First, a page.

Just starting out with gardening? Planning a productive vegetable garden is a lot easier than you imagine. Just remember to start small with your first garden. Even if you have a huge backyard and dream of growing food for family and friends, start off small. Starting small allows you to get the feel of it, to see what grows and what doesn't, and it can save you some sanity! I'd recommend keeping your first vegetable garden at 100 square feet or less. Using the right techniques, you can grow a surprising amount of food in a garden that size.
Choosing the location
Most vegetables and herbs like sun, and lots of it, but there are some plants that tolerate partial shade. If you yard has one area big enough for your entire garden which gets full sun, use that spot. If you need to use a couple different areas in your yard, that can work as well.
Once you've picked the area, or areas, where you want your garden beds to be, I recommend taking a little time to observe those areas. Observation is a key permaculture principle, and helps you get a better understanding of where you want to plant. What do I mean by that? A lot of time we think we know when the sun hits a certain area in the yard, or how a heavy rain effects the ground, but do we know this from serious observation or just a passing glance? Since you are still in the planning stage of creating your garden, why not try this observation exercise?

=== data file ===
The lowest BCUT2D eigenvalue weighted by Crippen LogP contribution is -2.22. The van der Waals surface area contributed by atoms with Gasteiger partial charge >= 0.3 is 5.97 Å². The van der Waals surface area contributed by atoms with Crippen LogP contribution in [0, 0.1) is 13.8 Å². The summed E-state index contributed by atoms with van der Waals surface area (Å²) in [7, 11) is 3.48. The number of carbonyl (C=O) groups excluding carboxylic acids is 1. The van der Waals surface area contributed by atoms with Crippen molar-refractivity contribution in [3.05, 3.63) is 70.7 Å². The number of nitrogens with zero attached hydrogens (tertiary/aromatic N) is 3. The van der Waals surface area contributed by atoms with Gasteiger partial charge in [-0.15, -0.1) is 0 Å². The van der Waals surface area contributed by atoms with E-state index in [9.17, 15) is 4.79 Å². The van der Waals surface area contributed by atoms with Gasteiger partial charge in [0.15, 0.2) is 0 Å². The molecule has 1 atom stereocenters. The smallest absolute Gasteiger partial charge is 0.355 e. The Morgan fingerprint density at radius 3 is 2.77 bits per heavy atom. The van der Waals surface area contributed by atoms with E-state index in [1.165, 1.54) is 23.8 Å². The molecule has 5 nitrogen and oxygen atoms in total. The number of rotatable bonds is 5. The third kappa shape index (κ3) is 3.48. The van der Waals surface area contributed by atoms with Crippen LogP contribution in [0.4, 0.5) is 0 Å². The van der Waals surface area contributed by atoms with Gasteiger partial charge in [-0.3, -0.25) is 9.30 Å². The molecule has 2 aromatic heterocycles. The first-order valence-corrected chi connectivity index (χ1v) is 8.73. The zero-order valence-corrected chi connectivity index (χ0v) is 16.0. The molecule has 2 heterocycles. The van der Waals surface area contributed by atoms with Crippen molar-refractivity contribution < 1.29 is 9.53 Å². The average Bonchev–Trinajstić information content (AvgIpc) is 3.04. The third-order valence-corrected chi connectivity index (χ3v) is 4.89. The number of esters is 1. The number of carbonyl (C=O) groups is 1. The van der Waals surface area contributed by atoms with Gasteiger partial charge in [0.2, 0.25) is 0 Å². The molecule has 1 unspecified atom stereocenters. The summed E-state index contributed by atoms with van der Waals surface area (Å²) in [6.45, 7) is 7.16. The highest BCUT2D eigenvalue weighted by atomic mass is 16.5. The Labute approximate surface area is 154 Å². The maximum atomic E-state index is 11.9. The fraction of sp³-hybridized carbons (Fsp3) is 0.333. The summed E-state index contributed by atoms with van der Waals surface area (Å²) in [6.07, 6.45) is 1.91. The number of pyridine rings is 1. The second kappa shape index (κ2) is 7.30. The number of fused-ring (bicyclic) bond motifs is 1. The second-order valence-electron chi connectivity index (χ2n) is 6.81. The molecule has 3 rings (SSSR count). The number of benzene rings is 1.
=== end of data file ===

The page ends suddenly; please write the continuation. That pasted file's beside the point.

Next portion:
If you can, go out to your yard and observe the place (or places) you want to create your vegetable garden. Do this in the early morning, around noon, and late afternoon or early evening. Watch when the sun hits the garden spots, and when it is shaded. Take a notebook with you and make notes on this. Also try to pay attention to these areas on windy days, especially if you live in a normally windy area. Imagine how the wind might effect your plants. You should also pay attention to heavy rains and how it effects the garden area. Ideally you should check it out during the rain, but if you'd prefer, you can just head out right away after the rain stops. You want to observe if the water pools up in the garden area, or if it runs off. If your yard has a slope, you'd also want to consider if a heavy rain may cause erosion in your garden. If you do have a sloped yard, you can create a swale to divert the runoff. I'll talk about swales in a separate article.
While there are garden design programs available which let you draw your garden on the computer, I generally head to the garden with a notebook and sketch it out as I am outside by the garden. I also take measurements so I know how much space I have to grow in, and how much is needed for pathways. In the diagram above, you can see how I laid out my garden. I have one square 10' x 10' (100 s.f.) garden plot, and a smaller oval shaped one which is perhaps 15 s.f.. The small oval shaped plot is small enough and doesn't require pathways, but the 10' x 10' plot does. As seen in the sketch, I've divided the square plot into 4 smaller plots and have placed wooden boards (8" wide) as my pathways. I chose to use boards as the paths to help avoid soil compaction where I walk. While the boards will compact the soil, it helps that weight is distributed wider than just stepping on the soil. With the plot divided as seen, I now have four plots which are roughly five feet square. Since I have access to each plot on four sides, my farthest reach is only two and a half feet. That distance seems to work well for me, but others may want a shorter distance.
Now that I have the garden space figured out, it is time to plan what will be planted, and how much of each crop to feed the number of people I intend to grow for.
What to Plant